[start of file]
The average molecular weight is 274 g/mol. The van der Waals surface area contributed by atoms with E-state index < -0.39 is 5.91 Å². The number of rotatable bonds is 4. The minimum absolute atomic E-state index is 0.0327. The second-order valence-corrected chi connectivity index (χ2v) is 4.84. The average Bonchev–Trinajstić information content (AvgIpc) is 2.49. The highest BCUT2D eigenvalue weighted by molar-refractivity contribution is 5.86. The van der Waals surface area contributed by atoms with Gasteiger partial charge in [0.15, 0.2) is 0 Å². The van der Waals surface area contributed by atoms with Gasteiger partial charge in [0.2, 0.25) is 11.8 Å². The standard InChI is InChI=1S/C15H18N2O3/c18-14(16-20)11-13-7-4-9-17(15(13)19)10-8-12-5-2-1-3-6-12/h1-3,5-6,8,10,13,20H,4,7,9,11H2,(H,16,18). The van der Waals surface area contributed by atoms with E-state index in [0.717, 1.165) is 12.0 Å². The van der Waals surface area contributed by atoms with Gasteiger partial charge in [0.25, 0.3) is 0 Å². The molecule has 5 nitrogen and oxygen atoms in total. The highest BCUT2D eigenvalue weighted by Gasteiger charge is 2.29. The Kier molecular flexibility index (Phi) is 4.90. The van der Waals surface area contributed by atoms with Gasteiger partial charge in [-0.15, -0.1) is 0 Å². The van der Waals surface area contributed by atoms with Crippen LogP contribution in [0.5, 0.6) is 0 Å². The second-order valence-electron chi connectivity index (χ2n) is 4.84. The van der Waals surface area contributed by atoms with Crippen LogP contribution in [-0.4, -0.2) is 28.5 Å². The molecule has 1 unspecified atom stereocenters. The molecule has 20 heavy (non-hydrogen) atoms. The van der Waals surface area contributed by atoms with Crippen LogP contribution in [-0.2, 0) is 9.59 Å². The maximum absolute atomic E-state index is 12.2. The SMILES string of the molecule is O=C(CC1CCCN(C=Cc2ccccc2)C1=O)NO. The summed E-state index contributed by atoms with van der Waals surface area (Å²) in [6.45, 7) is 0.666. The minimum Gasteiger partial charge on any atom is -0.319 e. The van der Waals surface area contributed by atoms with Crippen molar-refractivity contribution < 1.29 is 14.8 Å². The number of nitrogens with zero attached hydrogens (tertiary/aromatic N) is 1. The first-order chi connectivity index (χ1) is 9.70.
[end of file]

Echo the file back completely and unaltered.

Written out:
The average molecular weight is 274 g/mol. The van der Waals surface area contributed by atoms with E-state index < -0.39 is 5.91 Å². The number of rotatable bonds is 4. The minimum absolute atomic E-state index is 0.0327. The second-order valence-corrected chi connectivity index (χ2v) is 4.84. The average Bonchev–Trinajstić information content (AvgIpc) is 2.49. The highest BCUT2D eigenvalue weighted by molar-refractivity contribution is 5.86. The van der Waals surface area contributed by atoms with Gasteiger partial charge in [0.15, 0.2) is 0 Å². The van der Waals surface area contributed by atoms with Gasteiger partial charge in [0.2, 0.25) is 11.8 Å². The standard InChI is InChI=1S/C15H18N2O3/c18-14(16-20)11-13-7-4-9-17(15(13)19)10-8-12-5-2-1-3-6-12/h1-3,5-6,8,10,13,20H,4,7,9,11H2,(H,16,18). The van der Waals surface area contributed by atoms with E-state index in [0.717, 1.165) is 12.0 Å². The van der Waals surface area contributed by atoms with Gasteiger partial charge in [0.25, 0.3) is 0 Å². The molecule has 5 nitrogen and oxygen atoms in total. The highest BCUT2D eigenvalue weighted by Gasteiger charge is 2.29. The Kier molecular flexibility index (Phi) is 4.90. The van der Waals surface area contributed by atoms with Gasteiger partial charge in [-0.15, -0.1) is 0 Å². The van der Waals surface area contributed by atoms with Crippen LogP contribution in [0.5, 0.6) is 0 Å². The second-order valence-electron chi connectivity index (χ2n) is 4.84. The van der Waals surface area contributed by atoms with Crippen LogP contribution in [-0.4, -0.2) is 28.5 Å². The molecule has 1 unspecified atom stereocenters. The molecule has 20 heavy (non-hydrogen) atoms. The van der Waals surface area contributed by atoms with Crippen LogP contribution in [-0.2, 0) is 9.59 Å². The maximum absolute atomic E-state index is 12.2. The SMILES string of the molecule is O=C(CC1CCCN(C=Cc2ccccc2)C1=O)NO. The summed E-state index contributed by atoms with van der Waals surface area (Å²) in [6.45, 7) is 0.666. The minimum Gasteiger partial charge on any atom is -0.319 e. The van der Waals surface area contributed by atoms with Crippen molar-refractivity contribution < 1.29 is 14.8 Å². The number of nitrogens with zero attached hydrogens (tertiary/aromatic N) is 1. The first-order chi connectivity index (χ1) is 9.70.